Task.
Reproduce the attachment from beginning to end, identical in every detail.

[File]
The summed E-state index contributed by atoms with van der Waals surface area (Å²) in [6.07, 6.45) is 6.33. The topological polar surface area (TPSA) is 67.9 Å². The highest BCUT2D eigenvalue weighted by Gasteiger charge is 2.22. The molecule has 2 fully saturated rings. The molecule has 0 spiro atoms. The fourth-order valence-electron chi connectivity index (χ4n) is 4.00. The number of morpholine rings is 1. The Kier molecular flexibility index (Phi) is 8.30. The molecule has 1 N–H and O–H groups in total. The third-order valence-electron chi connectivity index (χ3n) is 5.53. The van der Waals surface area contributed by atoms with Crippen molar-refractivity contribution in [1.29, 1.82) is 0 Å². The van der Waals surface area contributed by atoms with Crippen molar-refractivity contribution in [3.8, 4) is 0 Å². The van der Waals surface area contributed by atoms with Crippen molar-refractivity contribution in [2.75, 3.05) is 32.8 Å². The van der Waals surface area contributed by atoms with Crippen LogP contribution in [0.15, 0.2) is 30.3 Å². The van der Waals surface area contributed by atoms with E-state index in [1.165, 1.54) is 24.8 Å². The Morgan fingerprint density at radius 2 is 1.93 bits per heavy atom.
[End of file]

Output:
The summed E-state index contributed by atoms with van der Waals surface area (Å²) in [6.07, 6.45) is 6.33. The topological polar surface area (TPSA) is 67.9 Å². The highest BCUT2D eigenvalue weighted by Gasteiger charge is 2.22. The molecule has 2 fully saturated rings. The molecule has 0 spiro atoms. The fourth-order valence-electron chi connectivity index (χ4n) is 4.00. The number of morpholine rings is 1. The Kier molecular flexibility index (Phi) is 8.30. The molecule has 1 N–H and O–H groups in total. The third-order valence-electron chi connectivity index (χ3n) is 5.53. The van der Waals surface area contributed by atoms with Crippen molar-refractivity contribution in [1.29, 1.82) is 0 Å². The van der Waals surface area contributed by atoms with Crippen molar-refractivity contribution in [3.8, 4) is 0 Å². The van der Waals surface area contributed by atoms with Crippen molar-refractivity contribution in [2.75, 3.05) is 32.8 Å². The van der Waals surface area contributed by atoms with Crippen LogP contribution in [0.15, 0.2) is 30.3 Å². The van der Waals surface area contributed by atoms with E-state index in [1.165, 1.54) is 24.8 Å². The Morgan fingerprint density at radius 2 is 1.93 bits per heavy atom.